The Liquid Sorption Pump (LSP) is a new technology for acquiring CO2 from the Martian atmosphere for use in In Situ Resource Utilization (ISRU) systems. In the LSP, a solvent, such as an alcohol, ketone, or acetate is cooled to temperatures below -100 C, where it becomes an effective solvent for Mars atmospheric CO2. After absorbing 5 percent or more by mole CO2, the solvent is pumped to another vessel where it is heated to 30 C, releasing the CO2 at pressures of more than 1 bar. The clean warm solvent is then sent back to the absorption vessel, exchanging heat with the cold absorption column effluent as it goes. After the clean solvent is cooled to near the design absorption temperature in this way, a mechanical refrigerator is used to achieve the final temperature reduction. Advantages of the LSP are that it can operate continuously day or night without the need for mechanical vacuum roughing pumps, solid freezers, or large sorption beds, requires less power than other options, is readily scalable to high outputs, and that it stops all sulfur, dust, or non-condensable gases from reaching the ISRU reactor system. In the proposed SBIR Phase 2, an operating protoflight LSP unit meeting the full-scale NASA CO2 acquisition requirement needed to support will be demonstrated and its performance assessed.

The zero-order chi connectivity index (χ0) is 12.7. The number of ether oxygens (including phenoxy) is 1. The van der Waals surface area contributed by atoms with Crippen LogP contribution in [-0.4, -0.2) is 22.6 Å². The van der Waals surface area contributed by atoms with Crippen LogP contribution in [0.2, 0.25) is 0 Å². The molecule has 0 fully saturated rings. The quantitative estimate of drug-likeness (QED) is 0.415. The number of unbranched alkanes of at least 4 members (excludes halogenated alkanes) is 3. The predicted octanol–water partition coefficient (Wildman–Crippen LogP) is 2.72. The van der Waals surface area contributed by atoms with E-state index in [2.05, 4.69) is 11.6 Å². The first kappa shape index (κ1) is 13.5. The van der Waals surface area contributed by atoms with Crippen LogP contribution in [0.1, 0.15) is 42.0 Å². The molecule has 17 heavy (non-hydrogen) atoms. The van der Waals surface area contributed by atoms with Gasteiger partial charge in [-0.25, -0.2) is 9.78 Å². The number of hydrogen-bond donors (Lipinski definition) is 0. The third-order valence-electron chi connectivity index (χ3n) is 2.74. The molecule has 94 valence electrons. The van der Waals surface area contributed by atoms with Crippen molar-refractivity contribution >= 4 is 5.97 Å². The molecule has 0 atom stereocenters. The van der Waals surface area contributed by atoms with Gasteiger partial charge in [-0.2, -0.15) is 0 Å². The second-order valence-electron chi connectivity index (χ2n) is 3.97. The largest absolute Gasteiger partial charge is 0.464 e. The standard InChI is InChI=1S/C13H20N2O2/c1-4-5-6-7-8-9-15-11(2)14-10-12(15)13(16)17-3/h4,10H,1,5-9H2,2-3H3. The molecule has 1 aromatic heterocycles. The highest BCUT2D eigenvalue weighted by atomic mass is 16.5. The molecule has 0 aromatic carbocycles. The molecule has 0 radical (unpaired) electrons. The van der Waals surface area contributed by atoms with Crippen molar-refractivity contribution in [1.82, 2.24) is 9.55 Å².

The primary initial application of the LSP is to provide a reliable, low cost, low mass technology to acquire CO2 on the surface of Mars out of the local atmosphere at low power. Such a system can be used to enable human exploration of Mars, as well as a Mars Sample Return mission. The LSP is dramatically superior to current alternative methods of collecting Mars CO2 because its power requirement is much less. Compared to roughing pumps or solid sorption beds, the LSP can reduce CO2 acquistion power requirements by an order of magnitude.
The LSP could be used to separate CO2 from flue gas and other exhaust streams on Earth. Once separated the CO2 could be used to enable enhanced oil recovery (EOR). The USA has hundreds of thousands of dormant oil wells that could be revived by using CO2 to pressurize them and lower their viscosity. This will allow for a dramatic expansion of US oil production while combating climate change.